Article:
News The Tattoo

Board calls foul on company gift

BRISTOL, Connecticut, U.S.A. — Some people say that it’s not whether you win or lose that matters, but how you play the game.
Those people probably don’t care that Bristol Central High School needs a new scoreboard.
But there are plenty of people who do care, and they’ve been helping out by donating money toward the expensive piece of equipment.
“There is one scoreboard that has been delivered,” said John Novakowski, the supervisor of athletics, physical education and health for the district.
The school’s sports booster club recently donated the scoreboard, said Novakowski, but it hasn’t been put up yet.
Bristol Eastern High School has two new scoreboards, said Novakowski.
While Central is still one short, the sports booster club has been working to raise money for a second scoreboard by collecting donations.
The school’s sports booster club was looking for a contribution towards the cost of a scoreboard, which would be “somewhere in the neighborhood of $8-10,000,” when it contacted Craig Yarde, Novakowski said.
Yarde, the owner of Yarde Metals, gave the group an even better offer: he agreed to donate an entire scoreboard, worth about $11,000, Yarde said.
“When you’re in the metals business, you’re always donating for something,” Yarde said.
Over two years, the company usually donates about a quarter million dollars to schools in various communities, said Yarde.
However, the Board of Education suspected ulterior motives to the gift.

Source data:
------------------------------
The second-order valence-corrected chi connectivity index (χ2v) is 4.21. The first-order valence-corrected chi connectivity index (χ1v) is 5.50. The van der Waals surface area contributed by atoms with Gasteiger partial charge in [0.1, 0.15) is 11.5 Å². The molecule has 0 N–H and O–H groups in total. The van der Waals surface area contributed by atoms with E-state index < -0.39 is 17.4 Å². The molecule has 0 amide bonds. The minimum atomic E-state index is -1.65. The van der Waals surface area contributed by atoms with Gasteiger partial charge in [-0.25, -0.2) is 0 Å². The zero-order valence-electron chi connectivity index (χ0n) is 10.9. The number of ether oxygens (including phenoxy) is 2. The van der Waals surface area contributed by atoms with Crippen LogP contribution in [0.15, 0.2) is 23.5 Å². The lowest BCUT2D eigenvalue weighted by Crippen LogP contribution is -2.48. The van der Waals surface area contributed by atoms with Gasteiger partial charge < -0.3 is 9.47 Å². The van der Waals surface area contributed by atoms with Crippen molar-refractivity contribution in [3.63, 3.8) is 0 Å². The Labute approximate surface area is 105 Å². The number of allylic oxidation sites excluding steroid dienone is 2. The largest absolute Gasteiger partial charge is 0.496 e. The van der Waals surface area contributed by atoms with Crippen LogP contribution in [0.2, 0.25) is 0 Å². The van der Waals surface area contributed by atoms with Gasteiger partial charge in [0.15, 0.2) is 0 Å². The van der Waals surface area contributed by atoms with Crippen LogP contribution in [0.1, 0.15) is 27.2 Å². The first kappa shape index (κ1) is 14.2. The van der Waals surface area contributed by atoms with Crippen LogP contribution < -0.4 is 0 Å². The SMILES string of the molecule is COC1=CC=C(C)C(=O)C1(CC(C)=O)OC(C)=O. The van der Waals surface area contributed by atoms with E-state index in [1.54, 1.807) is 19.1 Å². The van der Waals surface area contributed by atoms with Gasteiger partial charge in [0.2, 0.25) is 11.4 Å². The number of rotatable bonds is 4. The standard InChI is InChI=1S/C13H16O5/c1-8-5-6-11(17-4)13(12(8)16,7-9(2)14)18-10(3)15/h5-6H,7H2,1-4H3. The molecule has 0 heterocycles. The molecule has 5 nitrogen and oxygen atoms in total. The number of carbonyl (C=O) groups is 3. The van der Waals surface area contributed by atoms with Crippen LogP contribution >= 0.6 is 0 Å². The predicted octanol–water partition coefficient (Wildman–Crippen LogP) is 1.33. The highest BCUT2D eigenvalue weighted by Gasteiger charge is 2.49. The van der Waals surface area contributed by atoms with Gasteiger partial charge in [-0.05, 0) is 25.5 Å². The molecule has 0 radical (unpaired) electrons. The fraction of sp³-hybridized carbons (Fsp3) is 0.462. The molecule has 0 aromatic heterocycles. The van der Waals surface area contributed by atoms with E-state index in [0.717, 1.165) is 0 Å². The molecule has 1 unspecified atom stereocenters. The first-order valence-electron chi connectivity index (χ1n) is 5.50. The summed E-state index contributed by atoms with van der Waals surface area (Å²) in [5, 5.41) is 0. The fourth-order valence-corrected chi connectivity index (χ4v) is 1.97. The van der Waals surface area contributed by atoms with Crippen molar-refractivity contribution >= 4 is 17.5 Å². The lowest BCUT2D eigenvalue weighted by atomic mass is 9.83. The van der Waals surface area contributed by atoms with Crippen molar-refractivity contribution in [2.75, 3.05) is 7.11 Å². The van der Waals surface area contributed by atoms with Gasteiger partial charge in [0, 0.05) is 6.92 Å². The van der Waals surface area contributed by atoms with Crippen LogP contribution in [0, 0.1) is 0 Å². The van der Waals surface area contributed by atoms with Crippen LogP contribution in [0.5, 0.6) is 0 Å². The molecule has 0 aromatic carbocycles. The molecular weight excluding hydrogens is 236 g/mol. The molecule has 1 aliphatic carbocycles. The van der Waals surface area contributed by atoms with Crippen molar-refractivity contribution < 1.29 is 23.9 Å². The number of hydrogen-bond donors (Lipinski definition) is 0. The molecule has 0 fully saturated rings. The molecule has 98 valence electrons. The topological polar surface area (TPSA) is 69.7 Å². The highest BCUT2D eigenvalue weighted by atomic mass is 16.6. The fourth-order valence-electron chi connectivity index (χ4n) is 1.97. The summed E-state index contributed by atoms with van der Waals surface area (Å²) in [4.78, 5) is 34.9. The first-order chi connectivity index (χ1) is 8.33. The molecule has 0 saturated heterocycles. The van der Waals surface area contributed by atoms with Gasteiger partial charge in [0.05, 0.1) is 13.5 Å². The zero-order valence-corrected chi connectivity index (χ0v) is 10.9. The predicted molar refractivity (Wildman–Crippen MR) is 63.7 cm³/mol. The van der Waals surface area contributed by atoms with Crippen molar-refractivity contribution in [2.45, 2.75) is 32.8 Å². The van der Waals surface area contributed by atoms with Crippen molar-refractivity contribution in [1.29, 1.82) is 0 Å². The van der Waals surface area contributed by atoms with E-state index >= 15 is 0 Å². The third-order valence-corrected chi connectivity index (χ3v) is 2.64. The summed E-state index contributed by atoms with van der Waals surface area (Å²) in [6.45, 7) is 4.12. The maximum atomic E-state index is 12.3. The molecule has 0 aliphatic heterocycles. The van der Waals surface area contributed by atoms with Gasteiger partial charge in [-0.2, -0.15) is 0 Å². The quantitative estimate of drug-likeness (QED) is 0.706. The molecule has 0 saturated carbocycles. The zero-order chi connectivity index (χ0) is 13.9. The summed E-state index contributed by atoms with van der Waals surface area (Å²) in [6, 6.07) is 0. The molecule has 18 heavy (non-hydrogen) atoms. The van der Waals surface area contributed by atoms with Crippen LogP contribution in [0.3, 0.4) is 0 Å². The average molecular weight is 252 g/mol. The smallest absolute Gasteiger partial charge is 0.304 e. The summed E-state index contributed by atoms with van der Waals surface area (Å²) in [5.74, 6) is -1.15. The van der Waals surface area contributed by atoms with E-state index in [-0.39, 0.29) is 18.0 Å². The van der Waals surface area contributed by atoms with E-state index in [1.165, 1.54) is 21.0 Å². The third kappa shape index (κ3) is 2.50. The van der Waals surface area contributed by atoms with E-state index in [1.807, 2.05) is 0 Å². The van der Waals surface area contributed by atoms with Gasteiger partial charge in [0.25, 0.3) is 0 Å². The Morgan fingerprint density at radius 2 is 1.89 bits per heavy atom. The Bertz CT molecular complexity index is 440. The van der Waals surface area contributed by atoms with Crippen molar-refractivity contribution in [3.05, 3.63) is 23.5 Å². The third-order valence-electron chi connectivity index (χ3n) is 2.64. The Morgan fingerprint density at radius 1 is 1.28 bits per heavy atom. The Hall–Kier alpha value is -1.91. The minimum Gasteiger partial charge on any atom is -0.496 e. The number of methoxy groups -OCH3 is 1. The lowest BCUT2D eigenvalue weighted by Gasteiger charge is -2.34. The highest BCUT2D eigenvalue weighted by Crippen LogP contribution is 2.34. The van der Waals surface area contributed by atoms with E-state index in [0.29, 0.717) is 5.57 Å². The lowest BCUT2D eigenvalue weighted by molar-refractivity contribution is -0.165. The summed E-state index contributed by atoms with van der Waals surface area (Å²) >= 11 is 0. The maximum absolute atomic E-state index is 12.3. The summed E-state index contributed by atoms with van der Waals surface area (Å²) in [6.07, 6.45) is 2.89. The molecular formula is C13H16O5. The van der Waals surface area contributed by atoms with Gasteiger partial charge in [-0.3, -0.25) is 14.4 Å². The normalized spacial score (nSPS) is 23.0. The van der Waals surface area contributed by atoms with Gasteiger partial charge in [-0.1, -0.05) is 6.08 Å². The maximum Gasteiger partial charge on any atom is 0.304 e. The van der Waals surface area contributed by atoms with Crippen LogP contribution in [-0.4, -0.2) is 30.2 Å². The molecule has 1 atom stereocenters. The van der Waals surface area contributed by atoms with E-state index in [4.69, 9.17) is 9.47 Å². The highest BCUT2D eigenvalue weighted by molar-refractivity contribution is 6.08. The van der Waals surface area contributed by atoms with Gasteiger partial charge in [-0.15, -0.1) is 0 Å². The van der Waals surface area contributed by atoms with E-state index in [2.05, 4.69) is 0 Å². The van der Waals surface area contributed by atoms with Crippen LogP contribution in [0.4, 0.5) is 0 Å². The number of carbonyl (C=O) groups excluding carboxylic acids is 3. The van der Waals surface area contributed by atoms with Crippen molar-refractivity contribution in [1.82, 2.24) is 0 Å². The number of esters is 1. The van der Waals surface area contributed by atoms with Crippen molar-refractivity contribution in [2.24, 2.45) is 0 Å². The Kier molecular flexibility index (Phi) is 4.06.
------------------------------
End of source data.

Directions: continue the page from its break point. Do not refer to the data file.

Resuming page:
Because the scoreboard would have the company’s name on it, the school board called it an advertisement, said Yarde.
Although the money for the scoreboard was taken out of the company’s advertising budget, Yarde said it was meant as a gift to show its good will towards the school and to support the community.
“We wouldn’t do it for advertising,” he said.
Yarde said he doesn’t mind if the school doesn’t accept his donation. “They can do what they want,” he said.
But if board members should change their minds, Yarde said, the offer still stands.
There are many people who say the school should take advantage of that offer, including Novakowski.
Novakowski said he wouldn’t accept just any donation, but if there is “somebody in town who wants to make a donation like that, I’d accept it.”
Many of the students agree.
“Even though there is advertising on it, it’s not an eyesore,” said Kurt Galvan, a sophomore at Bristol Central High School. “It’s a scoreboard, and it’s free.”
“I think it’s a good idea to put the scoreboard up. If there are just seven inch letters on it, then who cares?” said Matt Hernes, another sophomore at the school.
But the students don’t have the power to make the decision.
So it seems that for now the sports teams at Central will just have to concentrate on how they play the game.

Katie Jordan and Danielle Letourneau are Reporters for Youth Journalism International. Another YJI reporter, Kate Haire, contributed to this story.

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